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One night in 1980 in the Houston Astrodome, Nolan Ryan was throwing his usual unhittable heat for the Astros. It was late in the game, and the Montreal pitcher was due up at the plate. In the visitors' dugout, three of the Expos' pinch-hitting candidates—Tommy Hutton, Jerry White and Roland Office—slunk quietly to the end of the dugout, hoping that manager Dick Williams wouldn't notice them. Williams gazed down his bench, spied Hutton and ordered him to grab a bat. Office and White burst out laughing.

That's Hutton's favorite Nolan Ryan story. Everyone who faced the legendary fastballer has his own memorable tale of woe. "How did I do against him? Terrible," says Gene Tenace, now a Toronto Blue Jay coach, 2 for 31 lifetime against Ryan. "I got this one hit off him—it was an accident. I told him that: Mister Ryan, it was an accident!"

Though few would deem Ryan the greatest pitcher ever, he is undeniably the greatest strikeout pitcher ever. And, statistically at least, he was the hardest pitcher to hit; the career batting average against him was .204, the major league's alltime lowest for a pitcher with at least 1,500 innings. A genetic miracle, Ryan for nearly 30 years threw a baseball as hard as any man who ever lived. And in his long heyday he was the game's most entertaining pitcher to watch: Every time he went to the mound there was the very real chance of a no-hitter.

His achievements are staggering: 5,714 strikeouts (more than Sandy Koufax and Bob Gibson combined), 324 wins, seven no-hitters and 12 one-hitters. But it was more than numbers that have made Ryan a legend. In this era of the pampered and petulant player, he was the last of the game's old-style gentlemen, a willing role model who maintained his dignity through 27 major league seasons. He suffered through tough times and endured his share of criticism, but he didn't make excuses or blast management or berate reporters or blow past kids on his way to the bus.

It has been suggested that the Cy Young Award be changed to the Nolan Ryan Award—and yet Ryan never won it. Indeed, even now there are critics who brand him a mere .500 pitcher (he lost 292 games) who piled up a lot of K's. He told a teammate in the early '70s that he was going to strike out more hitters than anyone who ever lived. Going for strikeouts, detractors say, cost him wins. He was a 20-game winner just twice (21 in '73 and 22 in '74, with the California Angels), and in both those seasons he lost 16; in fact, he never finished more than six games over .500 in a season. Indeed, had Ryan retired after leaving the Astros via free agency following the 1988 season, he would have been on the Hall of Fame bubble. But during his five seasons with the Texas Rangers, he recorded his 5,000th strikeout, threw his last two no-hitters and won his 300th game, making him a lock for Cooperstown. It was in those final seasons that Nolan Ryan grew larger than life: an aging superman with an unmatched work ethic, and the most unpretentious star in an increasingly pretentious game. Never was the nature of his appeal more evident than on May 1, 1991. On that evening Oakland's Rickey Henderson became baseball's alltime stolen base leader, after which he proclaimed, "I'm the greatest." That same night Ryan threw his seventh no-hitter, after which he rode the exercise bike for his usual hour, while his family waited patiently outside.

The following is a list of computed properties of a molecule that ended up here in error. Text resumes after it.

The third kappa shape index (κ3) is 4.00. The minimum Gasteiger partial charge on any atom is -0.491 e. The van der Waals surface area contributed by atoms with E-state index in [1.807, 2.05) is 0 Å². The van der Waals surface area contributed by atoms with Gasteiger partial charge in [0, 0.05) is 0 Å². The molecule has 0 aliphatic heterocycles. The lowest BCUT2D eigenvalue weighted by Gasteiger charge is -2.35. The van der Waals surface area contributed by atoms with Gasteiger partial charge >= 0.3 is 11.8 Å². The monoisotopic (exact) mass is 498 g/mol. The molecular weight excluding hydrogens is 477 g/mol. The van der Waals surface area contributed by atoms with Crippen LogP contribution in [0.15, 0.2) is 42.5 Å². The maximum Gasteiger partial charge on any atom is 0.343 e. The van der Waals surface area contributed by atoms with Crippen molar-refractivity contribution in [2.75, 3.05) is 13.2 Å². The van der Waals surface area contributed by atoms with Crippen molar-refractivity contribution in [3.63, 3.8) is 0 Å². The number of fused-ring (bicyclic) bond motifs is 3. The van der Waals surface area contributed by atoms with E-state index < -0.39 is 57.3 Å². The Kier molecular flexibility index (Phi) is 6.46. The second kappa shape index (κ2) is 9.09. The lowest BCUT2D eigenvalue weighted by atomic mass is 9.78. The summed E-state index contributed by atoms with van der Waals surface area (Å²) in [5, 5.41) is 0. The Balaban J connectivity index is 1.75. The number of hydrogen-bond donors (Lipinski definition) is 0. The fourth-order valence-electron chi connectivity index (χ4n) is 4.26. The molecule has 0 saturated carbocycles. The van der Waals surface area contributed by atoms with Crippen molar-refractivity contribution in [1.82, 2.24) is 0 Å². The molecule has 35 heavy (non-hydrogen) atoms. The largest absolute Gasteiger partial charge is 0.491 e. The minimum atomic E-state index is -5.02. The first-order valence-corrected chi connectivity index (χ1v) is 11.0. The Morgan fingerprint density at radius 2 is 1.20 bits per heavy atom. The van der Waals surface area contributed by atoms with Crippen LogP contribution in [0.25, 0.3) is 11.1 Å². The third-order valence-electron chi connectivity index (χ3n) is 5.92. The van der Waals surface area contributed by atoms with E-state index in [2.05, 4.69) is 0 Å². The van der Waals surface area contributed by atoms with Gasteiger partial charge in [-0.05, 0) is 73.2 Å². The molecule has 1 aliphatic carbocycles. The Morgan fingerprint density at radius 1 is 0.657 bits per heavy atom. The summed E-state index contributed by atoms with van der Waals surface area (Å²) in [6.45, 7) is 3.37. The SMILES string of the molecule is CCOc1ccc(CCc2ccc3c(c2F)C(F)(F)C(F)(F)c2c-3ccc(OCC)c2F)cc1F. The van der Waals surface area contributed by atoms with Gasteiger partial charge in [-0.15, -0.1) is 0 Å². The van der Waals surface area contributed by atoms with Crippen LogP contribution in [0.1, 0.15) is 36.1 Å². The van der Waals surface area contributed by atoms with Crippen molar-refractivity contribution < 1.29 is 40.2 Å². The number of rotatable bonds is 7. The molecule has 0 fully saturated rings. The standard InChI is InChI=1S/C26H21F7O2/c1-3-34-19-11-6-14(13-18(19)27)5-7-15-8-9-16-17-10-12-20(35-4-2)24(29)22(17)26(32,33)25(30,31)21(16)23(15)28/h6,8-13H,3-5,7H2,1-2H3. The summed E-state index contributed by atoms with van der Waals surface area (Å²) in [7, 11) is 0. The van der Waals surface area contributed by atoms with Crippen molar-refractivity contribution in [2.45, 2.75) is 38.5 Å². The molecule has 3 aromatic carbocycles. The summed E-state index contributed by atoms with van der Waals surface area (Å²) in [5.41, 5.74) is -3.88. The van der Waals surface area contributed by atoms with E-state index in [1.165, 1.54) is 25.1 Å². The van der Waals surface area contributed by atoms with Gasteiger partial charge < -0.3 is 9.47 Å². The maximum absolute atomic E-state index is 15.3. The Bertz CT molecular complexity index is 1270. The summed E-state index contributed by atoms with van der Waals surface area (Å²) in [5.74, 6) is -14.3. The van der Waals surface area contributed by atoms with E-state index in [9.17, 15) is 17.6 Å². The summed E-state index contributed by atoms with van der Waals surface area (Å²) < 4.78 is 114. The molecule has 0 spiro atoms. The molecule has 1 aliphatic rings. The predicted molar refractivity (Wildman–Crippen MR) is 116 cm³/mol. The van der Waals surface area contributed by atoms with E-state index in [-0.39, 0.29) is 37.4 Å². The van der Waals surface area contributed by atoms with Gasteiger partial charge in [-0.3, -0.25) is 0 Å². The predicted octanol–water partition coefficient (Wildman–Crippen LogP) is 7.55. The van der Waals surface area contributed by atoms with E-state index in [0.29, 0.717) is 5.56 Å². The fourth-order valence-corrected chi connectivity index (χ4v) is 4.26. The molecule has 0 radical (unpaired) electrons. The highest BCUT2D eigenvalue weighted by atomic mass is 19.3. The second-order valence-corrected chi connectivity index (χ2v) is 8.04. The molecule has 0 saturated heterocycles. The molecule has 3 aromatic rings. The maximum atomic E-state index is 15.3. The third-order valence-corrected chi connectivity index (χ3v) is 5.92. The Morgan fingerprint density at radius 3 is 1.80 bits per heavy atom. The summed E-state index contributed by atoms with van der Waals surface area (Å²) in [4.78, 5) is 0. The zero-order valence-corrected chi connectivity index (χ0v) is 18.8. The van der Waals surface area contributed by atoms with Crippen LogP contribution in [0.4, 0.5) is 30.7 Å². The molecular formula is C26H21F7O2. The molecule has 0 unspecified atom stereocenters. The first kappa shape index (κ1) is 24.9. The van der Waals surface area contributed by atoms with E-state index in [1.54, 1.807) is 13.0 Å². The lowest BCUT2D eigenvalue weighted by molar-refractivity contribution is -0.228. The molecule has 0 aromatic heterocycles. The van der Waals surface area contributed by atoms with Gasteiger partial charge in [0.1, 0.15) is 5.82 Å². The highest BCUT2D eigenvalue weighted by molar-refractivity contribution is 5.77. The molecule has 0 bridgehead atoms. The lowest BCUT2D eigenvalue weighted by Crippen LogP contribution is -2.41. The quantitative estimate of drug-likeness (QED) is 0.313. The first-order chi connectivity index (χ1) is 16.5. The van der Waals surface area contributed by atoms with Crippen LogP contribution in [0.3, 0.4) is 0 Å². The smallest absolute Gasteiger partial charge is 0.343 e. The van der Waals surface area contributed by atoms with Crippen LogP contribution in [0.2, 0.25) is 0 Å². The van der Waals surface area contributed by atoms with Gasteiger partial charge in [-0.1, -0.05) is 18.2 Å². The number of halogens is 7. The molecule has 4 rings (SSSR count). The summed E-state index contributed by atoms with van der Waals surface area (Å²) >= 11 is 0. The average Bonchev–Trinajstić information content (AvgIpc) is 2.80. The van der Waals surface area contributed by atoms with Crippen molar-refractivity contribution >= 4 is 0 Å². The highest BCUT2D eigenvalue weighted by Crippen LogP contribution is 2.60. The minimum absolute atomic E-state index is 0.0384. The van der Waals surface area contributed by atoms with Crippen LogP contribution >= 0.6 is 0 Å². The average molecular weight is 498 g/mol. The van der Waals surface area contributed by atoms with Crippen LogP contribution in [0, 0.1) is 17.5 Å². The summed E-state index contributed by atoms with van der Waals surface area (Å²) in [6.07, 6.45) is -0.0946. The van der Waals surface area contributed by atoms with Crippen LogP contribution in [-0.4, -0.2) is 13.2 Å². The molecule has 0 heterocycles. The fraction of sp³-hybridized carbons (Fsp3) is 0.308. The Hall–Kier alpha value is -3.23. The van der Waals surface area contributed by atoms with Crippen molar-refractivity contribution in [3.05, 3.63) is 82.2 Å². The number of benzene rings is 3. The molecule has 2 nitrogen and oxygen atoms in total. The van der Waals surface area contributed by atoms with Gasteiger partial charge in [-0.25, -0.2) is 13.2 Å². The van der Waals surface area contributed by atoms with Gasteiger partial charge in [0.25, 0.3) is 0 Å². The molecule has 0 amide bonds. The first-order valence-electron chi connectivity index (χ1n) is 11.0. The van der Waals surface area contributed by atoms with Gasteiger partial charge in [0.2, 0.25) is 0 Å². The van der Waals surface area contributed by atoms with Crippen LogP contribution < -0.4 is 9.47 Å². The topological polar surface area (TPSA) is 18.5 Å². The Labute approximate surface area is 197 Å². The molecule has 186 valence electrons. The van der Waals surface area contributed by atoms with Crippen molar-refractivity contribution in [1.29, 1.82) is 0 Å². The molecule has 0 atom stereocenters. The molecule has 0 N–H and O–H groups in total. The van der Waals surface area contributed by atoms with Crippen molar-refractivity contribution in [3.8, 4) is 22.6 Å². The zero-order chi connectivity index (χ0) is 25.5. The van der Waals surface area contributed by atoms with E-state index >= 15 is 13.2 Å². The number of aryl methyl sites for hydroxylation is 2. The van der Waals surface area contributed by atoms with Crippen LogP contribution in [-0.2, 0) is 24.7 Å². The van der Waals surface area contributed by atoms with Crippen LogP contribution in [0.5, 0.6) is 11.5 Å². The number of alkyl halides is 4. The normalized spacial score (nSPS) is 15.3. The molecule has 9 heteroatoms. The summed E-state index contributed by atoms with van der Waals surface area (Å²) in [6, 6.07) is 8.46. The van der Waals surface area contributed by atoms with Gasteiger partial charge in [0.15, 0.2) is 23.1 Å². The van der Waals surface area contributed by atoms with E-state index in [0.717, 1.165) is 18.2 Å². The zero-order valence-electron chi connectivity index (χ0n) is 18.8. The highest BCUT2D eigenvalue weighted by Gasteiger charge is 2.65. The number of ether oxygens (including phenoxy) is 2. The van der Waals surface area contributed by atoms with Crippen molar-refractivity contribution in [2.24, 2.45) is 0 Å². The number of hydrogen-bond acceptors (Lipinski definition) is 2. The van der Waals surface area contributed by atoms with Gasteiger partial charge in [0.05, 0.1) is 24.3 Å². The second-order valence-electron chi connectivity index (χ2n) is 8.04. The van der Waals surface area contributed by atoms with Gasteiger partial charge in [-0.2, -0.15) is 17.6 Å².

Ryan still lives in Alvin, Texas, the small town where he was raised. His father worked for an oil company but delivered the Houston Post every morning, often with Nolan at his side. "Dad worked two jobs to put four girls through college," Ryan has said. "I know he didn't want to get up at one in the morning, but that's what he had to do, so he did it. I think that's the way I am."

He has almost surely signed more autographs than any other ballplayer, yet has never charged for one. In the late stages of his career, opposing players asked for his signature so often that in 1993 a sign had to be posted in the visiting clubhouse at Arlington Stadium indicating that Ryan would be able to sign only before the first game of each series. It is the admiration of his peers that stands as the highest tribute. Former Toronto third baseman Rance Mulliniks once pondered what the world would be like if everyone was like Nolan Ryan. "Everyone would love each other," he said. "And no one would get a hit."